December 5, 2012
By Maeana Cragg
My sister, Martina Snell, grew up with me in Potsdam. She was baptized at St. Mary’s and confirmed at the Newman Center. A gifted musician, she sang and played French horn at an All-State level through high school. Although she graduated valedictorian from high school, she knew that music was her true calling.
Martina followed that call to the Shepherd School of Music at Rice University in Houston, TX where she majored in Orchestral Studies. From there, she almost immediately got a job with the Columbus Symphony Orchestra in Ohio.
She was just 22, and her life was incredible. She had a job most musicians only dream of. She had her own house by a pretty little park with a sweet white dog and a little gray bunny.
There, she made many friends, from the musicians she worked with, to the neighbors down the street, to the wonderful people she met at Holy Family, the church she attended in Columbus. Though she had been to Latin Masses before, it was there that she truly fell in love with the Extraordinary Form.
Through all of this, there was a gentle tugging, a nudging, a knowing that this was not exactly the life that God wanted for her. She knew, without a doubt, that music would always be part of it, but her true vocation was to something different.
What seemed sudden to the rest of the world had been on her heart for a long time. When she shared that she was entering a little contemplative traditional Benedictine convent in the tiny town of Starrucca, PA, most people were shocked.
How could someone so gifted toss it all away to become a nun?
If they had seen the joy on her face as she entered, the contentment I saw when I visited her, there wouldn’t have been a question. Of course, there were struggles, but struggling within the vocation God had called her to was different than the discontent she had felt in her previous life.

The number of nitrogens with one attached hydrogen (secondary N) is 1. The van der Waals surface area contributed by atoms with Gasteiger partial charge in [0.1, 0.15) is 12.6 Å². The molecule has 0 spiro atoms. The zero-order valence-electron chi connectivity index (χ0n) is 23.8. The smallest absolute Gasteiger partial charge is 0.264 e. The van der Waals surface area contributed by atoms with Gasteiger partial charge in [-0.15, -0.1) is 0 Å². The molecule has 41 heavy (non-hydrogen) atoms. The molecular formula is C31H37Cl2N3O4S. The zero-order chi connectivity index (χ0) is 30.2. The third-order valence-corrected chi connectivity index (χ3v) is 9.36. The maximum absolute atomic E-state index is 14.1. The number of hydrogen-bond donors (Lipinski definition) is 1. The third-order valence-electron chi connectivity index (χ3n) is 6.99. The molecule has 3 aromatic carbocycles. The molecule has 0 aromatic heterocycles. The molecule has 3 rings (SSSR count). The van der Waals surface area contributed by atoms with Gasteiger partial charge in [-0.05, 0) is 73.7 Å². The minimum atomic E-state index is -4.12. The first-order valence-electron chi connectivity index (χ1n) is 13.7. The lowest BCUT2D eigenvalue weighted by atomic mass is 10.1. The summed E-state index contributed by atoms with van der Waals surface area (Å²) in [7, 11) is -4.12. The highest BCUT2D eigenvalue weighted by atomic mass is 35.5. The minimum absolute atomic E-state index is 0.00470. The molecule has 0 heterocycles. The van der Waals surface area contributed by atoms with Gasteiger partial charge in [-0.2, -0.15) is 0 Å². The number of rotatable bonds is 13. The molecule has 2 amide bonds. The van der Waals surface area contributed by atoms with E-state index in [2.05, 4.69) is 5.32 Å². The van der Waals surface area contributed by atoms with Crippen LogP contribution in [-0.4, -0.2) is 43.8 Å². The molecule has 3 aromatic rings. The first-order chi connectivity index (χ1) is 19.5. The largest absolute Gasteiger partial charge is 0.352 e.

She had not left her music behind, either. With the Benedictines, she sang at least eight times a day, every day. She was also writing arrangements and original pieces for the sisters to sing.
Within a few years, the Benedictines of Mary, Queen of Apostles were invited by Bishop Finn to go to Kansas City, MO. Suddenly, my sister (now Sister Cecilia) would be going from an easy half-day drive away to traveling half-way across the country. If this was where God wanted her to be, it would work out just the way it should and so it has.
In the six years the Benedictines have been in Missouri, they moved from a temporary convent in the middle of Kansas City, to the beginnings of a monastery in the beautiful farmland of Gower, just north of the city. Things have also changed quite a bit for my sister. She is now Mother Cecilia, the prioress of the Benedictines of Mary, Queen of Apostles.
Mother Cecilia is still very much a practicing musician. If anything, her music, done now completely for the glory of God, is more widespread than when she was a professional orchestral musician.
A very talented friend had helped them to record a few CDs through the years. All were lovely, but the audience was limited to those the sisters were able to reach through family, friends, and a few mailings.
Then, just a few months ago, my sister shared very exciting news with me. The Benedictines of Mary had been approached by DeMontfort Music. These producers wanted to encourage more truly Catholic music, and brought the sisters’ music to a few major production companies. Within a month, the Benedictines of Mary had been signed by Decca. They could share their music with the world. Even better, they could remain contemplative and focus on prayer while the production company took care of marketing and sales.
The result of this partnership is “Advent at Ephesus,” available at Amazon.com and Ignatius Press, among others. However, if you want more of your money to go directly to the sisters, you can order it on their website, benedictinesofmary.org. This website is also a good place to go if you want to find out more about the Benedictines of Mary, a young and rapidly growing order.
My sister made the best decision of her life in choosing to follow her vocation. I only hope that her story might encourage others to do the same.
Mother Cecilia Snell, Potsdam native and Benedictine nun, is pictured on the front of a new CD “Advent at Ephesus.”